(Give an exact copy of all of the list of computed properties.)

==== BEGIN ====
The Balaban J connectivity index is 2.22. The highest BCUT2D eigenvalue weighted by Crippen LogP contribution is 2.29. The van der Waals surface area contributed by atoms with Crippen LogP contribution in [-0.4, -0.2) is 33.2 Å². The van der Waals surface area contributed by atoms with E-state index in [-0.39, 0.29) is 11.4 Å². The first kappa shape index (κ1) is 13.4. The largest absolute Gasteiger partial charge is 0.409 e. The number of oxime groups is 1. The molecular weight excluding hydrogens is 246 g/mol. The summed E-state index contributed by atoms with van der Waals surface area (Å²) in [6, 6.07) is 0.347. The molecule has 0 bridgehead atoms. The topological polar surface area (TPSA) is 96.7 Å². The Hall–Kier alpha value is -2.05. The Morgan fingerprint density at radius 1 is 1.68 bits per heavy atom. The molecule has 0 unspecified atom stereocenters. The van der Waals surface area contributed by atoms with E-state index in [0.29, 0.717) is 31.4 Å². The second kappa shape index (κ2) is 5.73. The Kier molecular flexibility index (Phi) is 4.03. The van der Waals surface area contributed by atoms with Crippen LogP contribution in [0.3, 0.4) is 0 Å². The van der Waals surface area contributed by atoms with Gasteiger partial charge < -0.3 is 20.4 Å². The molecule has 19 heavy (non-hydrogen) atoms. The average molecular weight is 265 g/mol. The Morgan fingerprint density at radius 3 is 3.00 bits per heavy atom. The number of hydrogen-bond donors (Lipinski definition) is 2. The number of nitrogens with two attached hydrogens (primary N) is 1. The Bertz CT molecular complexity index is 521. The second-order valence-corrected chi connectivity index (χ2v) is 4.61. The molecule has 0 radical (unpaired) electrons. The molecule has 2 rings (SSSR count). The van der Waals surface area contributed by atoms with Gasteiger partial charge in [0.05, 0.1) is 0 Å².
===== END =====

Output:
The Balaban J connectivity index is 2.22. The highest BCUT2D eigenvalue weighted by Crippen LogP contribution is 2.29. The van der Waals surface area contributed by atoms with Crippen LogP contribution in [-0.4, -0.2) is 33.2 Å². The van der Waals surface area contributed by atoms with E-state index in [-0.39, 0.29) is 11.4 Å². The first kappa shape index (κ1) is 13.4. The largest absolute Gasteiger partial charge is 0.409 e. The number of oxime groups is 1. The molecular weight excluding hydrogens is 246 g/mol. The summed E-state index contributed by atoms with van der Waals surface area (Å²) in [6, 6.07) is 0.347. The molecule has 0 bridgehead atoms. The topological polar surface area (TPSA) is 96.7 Å². The Hall–Kier alpha value is -2.05. The Morgan fingerprint density at radius 1 is 1.68 bits per heavy atom. The molecule has 0 unspecified atom stereocenters. The van der Waals surface area contributed by atoms with E-state index in [0.29, 0.717) is 31.4 Å². The second kappa shape index (κ2) is 5.73. The Kier molecular flexibility index (Phi) is 4.03. The van der Waals surface area contributed by atoms with Crippen LogP contribution in [0.3, 0.4) is 0 Å². The van der Waals surface area contributed by atoms with Gasteiger partial charge < -0.3 is 20.4 Å². The molecule has 19 heavy (non-hydrogen) atoms. The average molecular weight is 265 g/mol. The Morgan fingerprint density at radius 3 is 3.00 bits per heavy atom. The number of hydrogen-bond donors (Lipinski definition) is 2. The number of nitrogens with two attached hydrogens (primary N) is 1. The Bertz CT molecular complexity index is 521. The second-order valence-corrected chi connectivity index (χ2v) is 4.61. The molecule has 0 radical (unpaired) electrons. The molecule has 2 rings (SSSR count). The van der Waals surface area contributed by atoms with Gasteiger partial charge in [0.05, 0.1) is 0 Å².